What Are the Benefits of the Relational Database?

By Travis Larson

A relational database is one of the most popular ways to store large amounts of data. The method in which the data is organized in a relational database makes it much easier for users to understand that data. It allows information to be easily grouped or compared by type, such as year or name.


Relational databases offer a wide array of functions that create advanced data manipulation techniques. They support relational algebra as well as set operations. This includes operations to select, join and divide. Many of these operations are possible only with relational databases. This data manipulation is possible with the use of queries, generally in Structured Query Language (SQL), to manage the data and give users the information they are looking for.


Efficiency is one of the benefits to a relational database. Because of the ways in which data can be compared and combined, each piece of data needs to be saved in only one place. This is related to the process of normalizing the database, which eliminates the need for duplicate data. Since each piece of data is saved in only one location, it is much easier and quicker to update. The language used to create the database, SQL, can also validate date entry.


Because relational databases are highly customizable, users can present data in any way they wish. One of the most important concepts of the database is known as a view. Although the data is stored in tables, which may never change attributes, users can customize or delete a view easily without affecting the data. Views manipulate the data to present the important pieces that users would like to see, while removing the unnecessary data that is not used. This is similar to copying and pasting the important parts of documents into one file.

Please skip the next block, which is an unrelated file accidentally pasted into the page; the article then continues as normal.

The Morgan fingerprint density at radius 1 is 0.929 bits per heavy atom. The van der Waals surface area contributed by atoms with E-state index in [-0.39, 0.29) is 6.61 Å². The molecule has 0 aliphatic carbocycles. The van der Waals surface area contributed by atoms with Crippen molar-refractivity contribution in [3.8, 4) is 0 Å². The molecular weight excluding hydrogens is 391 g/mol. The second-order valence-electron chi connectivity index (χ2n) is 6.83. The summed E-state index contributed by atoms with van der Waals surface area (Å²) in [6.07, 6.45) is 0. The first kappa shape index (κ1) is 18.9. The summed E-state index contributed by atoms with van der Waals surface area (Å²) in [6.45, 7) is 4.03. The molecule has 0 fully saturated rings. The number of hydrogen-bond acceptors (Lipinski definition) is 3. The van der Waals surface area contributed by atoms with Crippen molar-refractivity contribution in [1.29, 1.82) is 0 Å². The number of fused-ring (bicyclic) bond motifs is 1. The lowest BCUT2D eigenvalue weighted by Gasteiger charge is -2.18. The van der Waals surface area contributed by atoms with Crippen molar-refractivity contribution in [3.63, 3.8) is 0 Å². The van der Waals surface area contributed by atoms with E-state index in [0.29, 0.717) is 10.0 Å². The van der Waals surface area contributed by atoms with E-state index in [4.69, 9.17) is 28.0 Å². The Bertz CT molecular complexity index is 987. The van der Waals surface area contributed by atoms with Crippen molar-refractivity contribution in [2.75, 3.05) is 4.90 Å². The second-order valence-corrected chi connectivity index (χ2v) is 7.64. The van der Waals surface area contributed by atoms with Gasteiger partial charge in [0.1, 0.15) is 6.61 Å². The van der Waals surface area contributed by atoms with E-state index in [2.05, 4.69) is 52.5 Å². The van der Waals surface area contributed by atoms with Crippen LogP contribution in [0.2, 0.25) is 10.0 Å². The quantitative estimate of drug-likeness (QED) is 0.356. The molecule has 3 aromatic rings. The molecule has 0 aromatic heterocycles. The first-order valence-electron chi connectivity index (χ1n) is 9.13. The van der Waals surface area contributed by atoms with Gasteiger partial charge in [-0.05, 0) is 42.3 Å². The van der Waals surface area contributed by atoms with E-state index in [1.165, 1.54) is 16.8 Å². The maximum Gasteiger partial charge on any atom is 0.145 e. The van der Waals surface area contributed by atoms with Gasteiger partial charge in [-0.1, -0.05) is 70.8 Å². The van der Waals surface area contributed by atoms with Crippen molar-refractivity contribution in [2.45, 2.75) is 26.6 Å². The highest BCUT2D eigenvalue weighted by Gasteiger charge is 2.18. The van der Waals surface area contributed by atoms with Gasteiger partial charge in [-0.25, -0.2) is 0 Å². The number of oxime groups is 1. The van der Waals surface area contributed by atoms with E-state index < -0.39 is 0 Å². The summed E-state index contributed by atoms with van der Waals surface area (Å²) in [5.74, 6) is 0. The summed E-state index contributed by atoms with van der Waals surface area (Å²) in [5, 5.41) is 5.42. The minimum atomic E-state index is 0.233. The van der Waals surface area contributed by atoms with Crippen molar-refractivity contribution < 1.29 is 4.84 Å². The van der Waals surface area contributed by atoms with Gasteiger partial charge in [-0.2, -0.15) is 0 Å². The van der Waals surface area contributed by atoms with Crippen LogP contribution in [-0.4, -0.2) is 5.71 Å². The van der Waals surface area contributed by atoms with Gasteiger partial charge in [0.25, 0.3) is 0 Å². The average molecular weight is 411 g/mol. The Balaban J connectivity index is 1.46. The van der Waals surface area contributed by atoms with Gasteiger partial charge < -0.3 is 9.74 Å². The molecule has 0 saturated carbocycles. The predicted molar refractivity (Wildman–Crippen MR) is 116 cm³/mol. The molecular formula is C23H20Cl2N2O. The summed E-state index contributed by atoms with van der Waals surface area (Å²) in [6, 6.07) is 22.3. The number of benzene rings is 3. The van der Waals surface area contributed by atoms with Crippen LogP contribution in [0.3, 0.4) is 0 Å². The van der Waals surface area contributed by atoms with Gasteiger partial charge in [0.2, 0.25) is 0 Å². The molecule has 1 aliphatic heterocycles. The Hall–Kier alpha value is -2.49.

Relational databases store data in tables, which are linked together with key values that give a clear relationship between the tables. The linking of tables by key values makes it easy to diagram those tables so that users can see all relationships. The support for SQL, which is similar to writing statements in English, also makes relational databases user-friendly. As stated in the article "Introduction to SQL" from Devarticles, "SQL statements look like simple English sentences, making SQL easy to learn and understand. This is in part because SQL statements describe the data to be retrieved, rather than specifying how to find the data."